happy to be with tmobile.

  • Bklynman

    This s not so great! Just find out Antaricta is not included with this plan! Can you believe it?! I was planning a dream vacation but now change my mind! Thanks for nothing TM!

    • Paul

      WHAT? Even the North Pole doesn’t have coverage there!! How is Santa gonna what to bring me this year?!?! Snail-mail?!?!
      THis is terrbiel, just terrible.

  • Tmocandobetter

    How about tmo upgrades its 15000 2g only towers?

    • Magenta Man


    • Deadeye37

      Going out of town for a long weekend an am looking forward to only having 2G/GSM/Nothing for the whole weekend. Yay! /Sarcasm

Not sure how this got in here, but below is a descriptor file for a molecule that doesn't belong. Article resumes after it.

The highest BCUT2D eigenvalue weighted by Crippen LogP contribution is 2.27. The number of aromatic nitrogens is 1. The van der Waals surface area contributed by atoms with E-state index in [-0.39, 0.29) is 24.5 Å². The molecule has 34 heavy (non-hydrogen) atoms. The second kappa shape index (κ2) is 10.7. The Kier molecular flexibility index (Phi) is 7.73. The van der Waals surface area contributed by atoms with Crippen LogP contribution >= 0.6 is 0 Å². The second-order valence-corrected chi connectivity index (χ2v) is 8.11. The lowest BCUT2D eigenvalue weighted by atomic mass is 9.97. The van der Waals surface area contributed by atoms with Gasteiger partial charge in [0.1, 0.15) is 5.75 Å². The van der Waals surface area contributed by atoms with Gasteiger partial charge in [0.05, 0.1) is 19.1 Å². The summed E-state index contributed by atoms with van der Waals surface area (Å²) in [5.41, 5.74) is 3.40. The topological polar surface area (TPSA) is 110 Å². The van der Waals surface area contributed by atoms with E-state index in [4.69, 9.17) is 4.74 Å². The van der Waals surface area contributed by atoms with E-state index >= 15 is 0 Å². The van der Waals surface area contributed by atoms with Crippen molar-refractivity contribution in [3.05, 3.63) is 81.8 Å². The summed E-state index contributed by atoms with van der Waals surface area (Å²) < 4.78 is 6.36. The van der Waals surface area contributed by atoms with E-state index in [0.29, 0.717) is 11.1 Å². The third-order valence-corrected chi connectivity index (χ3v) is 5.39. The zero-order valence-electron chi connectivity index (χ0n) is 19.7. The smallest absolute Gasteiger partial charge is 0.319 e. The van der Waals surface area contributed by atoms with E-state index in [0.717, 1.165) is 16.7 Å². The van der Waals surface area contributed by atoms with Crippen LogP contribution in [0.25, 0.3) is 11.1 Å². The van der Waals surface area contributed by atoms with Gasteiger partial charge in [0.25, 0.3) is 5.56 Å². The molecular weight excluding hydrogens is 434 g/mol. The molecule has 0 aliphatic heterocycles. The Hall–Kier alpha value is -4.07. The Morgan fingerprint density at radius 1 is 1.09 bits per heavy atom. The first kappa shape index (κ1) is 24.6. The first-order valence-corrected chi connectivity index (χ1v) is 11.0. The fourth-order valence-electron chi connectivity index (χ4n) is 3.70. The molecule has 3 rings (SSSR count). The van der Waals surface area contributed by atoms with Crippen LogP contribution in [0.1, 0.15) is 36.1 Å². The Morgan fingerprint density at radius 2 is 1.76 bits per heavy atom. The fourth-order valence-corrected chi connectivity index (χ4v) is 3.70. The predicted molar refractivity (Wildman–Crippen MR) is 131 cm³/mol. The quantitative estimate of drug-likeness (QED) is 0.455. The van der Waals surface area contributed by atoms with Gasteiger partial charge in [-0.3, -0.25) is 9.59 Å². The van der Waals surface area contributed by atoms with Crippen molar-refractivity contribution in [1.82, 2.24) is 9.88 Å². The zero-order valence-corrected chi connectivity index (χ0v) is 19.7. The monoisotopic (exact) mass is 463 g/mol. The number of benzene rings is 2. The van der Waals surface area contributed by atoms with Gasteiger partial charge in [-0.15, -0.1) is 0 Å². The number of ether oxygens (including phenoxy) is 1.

That’s what I get for going somewhere more than 20 miles from a metropolitan area.

    • bucdenny

      Ain’t going to happen within 2 years. Maybe when they have sub 1Ghz spectrum in 2015-2016. They will be stuck with LTE covering only 225 million POPs which is overlaying HSPA+. Wohoo! LTE was deployed faster than Sprint. Time will tell which company will stand out in another 3-6 months when Sprint’s new 800Mhz LTE is fully deployed.

      Sprint is upgrading EVERY site with LTE and will reach over 276 million POPs. That is over 39000+ sites, including the ones near ALL T-Mobile that will stay EDGE. Once Sprint’s 800Mhz LTE is turned up, it will be nearly impossible to hide from.

      That day will come and is like comparing Sprint to T-Mobile from day and night. Their plans/pricing are comparable but service won’t able to soon.

  • Jesse James